Vanessa Beecroft's VB61 Still Death! Darfur Still Deaf?

Photo courtesy

Whew! I heaved a sigh of relief when I heard they got the teddybear-Mohammed-naming rabble-rousing English teacher off the streets of Sudan. Really. Now the world is much safer.
Sudan, what a tolerant country.
Artist Vanessa Beecroft gave a shout out to Sudan when she created a performance at the opening of the Venice Biennale this past June.
Her piece titled, VB61 Still Death! Darfur Still Deaf? involved 30 Sudanese women darkened with makeup lying prone on a white canvas. Over a 3 hour period, the artist poured blood-red paint on and around the deathlike immobile women, both referencing Viennese Actionism and Sudan's wonderful treatment at Darfur.
Here's a video of the live performance:
My first reaction was cynical to this work as I thought it was a bit gratuitous, but upon subsequent viewing I find it extremely moving. The performance also moves from a solitary artist's position to a very public work about the world shared by the Sudanese performers and the audience. The work suddenly shifts from micro to macro in an alarming instant, like a tsunami.

Thursday, December 6, 2007

Artist Sooreh Hera: Censorship, Fear of Fundamentalists

This image is from Iranian artist Sooreh Hera.
Her work is banned from showing at the muncipal museum of The Hague out of fear of offending anyone. Hmm, I wonder who that could be? Senator Larry Craig?
No, I think here they are afraid of offending people who get easily offended by children naming a teddy bear Mohammed.
Then this same group of people probably won't think too kindly about Sooreh Hera's work titled Adam and Ewald, a photo of two gay men wearing masks that depict Mohammed and his son-in-law Ali.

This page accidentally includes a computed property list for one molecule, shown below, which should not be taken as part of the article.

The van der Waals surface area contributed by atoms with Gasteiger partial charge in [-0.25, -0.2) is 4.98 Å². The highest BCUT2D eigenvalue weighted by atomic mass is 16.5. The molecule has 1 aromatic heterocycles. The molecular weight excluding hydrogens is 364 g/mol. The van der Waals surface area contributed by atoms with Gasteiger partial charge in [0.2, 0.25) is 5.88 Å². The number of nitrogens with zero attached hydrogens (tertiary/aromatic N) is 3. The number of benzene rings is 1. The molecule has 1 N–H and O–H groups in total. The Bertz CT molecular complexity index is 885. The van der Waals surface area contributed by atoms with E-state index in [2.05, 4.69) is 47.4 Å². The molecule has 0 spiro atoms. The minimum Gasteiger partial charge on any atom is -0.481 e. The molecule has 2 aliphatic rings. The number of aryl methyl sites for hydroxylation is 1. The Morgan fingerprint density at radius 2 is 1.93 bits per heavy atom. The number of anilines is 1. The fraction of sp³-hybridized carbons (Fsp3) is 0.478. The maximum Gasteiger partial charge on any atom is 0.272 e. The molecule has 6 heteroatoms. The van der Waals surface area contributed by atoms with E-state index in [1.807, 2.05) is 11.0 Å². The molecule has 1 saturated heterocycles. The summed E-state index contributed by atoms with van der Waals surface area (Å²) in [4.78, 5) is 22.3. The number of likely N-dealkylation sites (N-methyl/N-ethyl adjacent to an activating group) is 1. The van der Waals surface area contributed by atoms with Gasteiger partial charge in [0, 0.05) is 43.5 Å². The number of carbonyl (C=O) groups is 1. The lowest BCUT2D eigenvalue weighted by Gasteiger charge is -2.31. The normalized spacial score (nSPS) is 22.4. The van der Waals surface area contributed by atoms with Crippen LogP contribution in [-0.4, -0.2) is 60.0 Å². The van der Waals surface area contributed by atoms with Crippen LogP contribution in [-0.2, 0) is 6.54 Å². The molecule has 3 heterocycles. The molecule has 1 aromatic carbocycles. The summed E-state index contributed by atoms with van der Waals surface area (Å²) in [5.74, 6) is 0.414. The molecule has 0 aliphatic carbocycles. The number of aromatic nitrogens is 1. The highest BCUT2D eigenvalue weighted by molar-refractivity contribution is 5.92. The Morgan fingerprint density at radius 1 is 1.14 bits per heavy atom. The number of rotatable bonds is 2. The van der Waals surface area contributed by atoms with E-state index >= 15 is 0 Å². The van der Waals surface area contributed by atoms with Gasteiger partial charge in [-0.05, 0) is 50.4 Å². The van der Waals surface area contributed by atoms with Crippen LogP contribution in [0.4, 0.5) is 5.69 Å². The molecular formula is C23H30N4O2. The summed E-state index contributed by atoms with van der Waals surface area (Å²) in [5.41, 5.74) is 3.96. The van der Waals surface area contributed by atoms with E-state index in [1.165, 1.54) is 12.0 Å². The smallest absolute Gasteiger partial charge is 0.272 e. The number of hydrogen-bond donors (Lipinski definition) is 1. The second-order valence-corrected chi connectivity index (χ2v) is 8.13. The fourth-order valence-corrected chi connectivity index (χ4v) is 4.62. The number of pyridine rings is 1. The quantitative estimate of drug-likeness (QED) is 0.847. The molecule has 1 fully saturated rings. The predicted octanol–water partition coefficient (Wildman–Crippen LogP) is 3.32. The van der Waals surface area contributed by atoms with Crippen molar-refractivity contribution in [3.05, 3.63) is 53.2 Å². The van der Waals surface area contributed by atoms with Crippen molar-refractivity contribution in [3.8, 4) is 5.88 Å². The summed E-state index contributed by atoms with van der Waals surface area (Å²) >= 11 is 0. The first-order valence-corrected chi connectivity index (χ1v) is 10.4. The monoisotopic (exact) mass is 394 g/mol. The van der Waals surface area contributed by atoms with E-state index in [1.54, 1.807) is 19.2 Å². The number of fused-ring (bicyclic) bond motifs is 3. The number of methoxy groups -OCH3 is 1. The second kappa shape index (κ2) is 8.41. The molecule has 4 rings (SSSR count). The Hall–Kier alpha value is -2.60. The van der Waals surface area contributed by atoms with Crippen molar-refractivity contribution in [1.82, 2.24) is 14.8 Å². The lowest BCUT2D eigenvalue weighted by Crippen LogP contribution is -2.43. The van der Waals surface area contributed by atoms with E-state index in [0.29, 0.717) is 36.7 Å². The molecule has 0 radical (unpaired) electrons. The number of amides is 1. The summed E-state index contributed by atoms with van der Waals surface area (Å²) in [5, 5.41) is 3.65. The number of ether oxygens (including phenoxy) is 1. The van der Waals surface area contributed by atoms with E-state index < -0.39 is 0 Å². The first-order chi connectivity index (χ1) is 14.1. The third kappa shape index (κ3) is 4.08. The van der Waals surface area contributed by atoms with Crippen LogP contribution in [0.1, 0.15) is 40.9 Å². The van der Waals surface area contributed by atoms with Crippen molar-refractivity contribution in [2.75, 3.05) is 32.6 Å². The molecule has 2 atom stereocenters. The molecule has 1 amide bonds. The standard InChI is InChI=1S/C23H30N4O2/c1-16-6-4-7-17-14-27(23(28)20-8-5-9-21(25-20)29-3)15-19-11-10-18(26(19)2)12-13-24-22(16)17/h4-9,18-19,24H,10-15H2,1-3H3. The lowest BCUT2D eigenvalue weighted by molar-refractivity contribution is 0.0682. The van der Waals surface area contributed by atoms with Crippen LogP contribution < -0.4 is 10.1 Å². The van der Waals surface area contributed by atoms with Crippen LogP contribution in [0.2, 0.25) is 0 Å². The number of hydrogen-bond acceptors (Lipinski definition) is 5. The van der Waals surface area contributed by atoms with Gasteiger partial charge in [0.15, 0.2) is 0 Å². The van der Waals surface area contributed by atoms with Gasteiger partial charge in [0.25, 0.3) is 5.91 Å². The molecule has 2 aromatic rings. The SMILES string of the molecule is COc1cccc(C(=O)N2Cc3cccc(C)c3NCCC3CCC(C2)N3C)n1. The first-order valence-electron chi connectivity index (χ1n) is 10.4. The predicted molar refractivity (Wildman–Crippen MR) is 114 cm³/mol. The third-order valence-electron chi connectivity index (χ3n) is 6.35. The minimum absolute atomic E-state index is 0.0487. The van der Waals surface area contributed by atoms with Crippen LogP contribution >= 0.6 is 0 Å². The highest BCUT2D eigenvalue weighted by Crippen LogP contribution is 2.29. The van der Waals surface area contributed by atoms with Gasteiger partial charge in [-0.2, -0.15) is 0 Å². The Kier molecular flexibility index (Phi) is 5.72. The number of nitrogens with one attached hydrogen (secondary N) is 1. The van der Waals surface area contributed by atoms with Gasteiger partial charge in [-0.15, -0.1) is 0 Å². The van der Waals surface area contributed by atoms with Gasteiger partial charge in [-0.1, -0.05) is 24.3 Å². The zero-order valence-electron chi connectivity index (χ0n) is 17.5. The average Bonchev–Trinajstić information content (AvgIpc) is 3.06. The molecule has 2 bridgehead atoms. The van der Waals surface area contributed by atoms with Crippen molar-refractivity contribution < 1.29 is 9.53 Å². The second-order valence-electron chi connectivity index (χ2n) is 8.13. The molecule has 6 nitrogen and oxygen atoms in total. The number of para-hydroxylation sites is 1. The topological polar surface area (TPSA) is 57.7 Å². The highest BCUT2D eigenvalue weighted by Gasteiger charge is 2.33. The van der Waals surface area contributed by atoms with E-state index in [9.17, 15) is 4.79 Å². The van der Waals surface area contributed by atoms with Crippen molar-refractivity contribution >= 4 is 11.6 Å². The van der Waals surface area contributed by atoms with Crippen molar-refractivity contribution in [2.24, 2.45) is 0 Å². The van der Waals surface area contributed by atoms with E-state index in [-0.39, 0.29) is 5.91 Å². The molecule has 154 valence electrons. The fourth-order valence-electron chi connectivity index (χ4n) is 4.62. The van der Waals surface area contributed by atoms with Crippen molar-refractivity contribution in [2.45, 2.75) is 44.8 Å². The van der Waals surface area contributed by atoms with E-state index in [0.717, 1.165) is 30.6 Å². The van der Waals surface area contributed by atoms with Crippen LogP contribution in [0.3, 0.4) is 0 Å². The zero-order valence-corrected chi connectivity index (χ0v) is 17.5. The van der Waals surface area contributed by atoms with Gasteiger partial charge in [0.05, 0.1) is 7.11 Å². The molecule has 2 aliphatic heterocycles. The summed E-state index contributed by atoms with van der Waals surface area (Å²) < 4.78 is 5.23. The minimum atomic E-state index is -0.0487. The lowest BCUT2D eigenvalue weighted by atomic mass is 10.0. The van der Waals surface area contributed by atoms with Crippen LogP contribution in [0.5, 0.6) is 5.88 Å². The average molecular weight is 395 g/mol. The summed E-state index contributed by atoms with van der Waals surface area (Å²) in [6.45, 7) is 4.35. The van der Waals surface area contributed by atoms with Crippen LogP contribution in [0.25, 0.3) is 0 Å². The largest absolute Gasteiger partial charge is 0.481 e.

For further info, this blog has a lot of coverage and links:

Here's the artist's website:
I really can't stand self-censorship. What do you think?

Monday, December 3, 2007

Bruce Nauman's 40 year old neon sign

Bruce Nauman's neon sign made 40 years ago (!) says "The true artist helps the world by revealing mystic truths."
This statement still resonates today and is a nice thing to ponder in the morning, a bit like a Zen koan. The photo comes from which has an attractively designed website.

Saturday, December 1, 2007

Susan Kendzulak's painting

"Discovering the Lies and Deceits of a Loved One"
oil on unstretched canvas, 2 meters x 2 meters, 2000

Takashi Murakami, tonight, at Taipei Arena

Takashi Murakami's new book discusses how to run art as a business. The Chinese translation hit the bookstores recently in Taiwan.
And tonight he appears at the huge sports stadium, theTaipei Arena, to promote his book and discuss his cultural concepts.
He's very hot in Taiwan with the fashionista and design crowd and all those 20 and 30-somethings who still live with mom and dad so they have a lot of disposable income for pricey handbags.
Not so sure of his appeal with the contemporary art crowd though.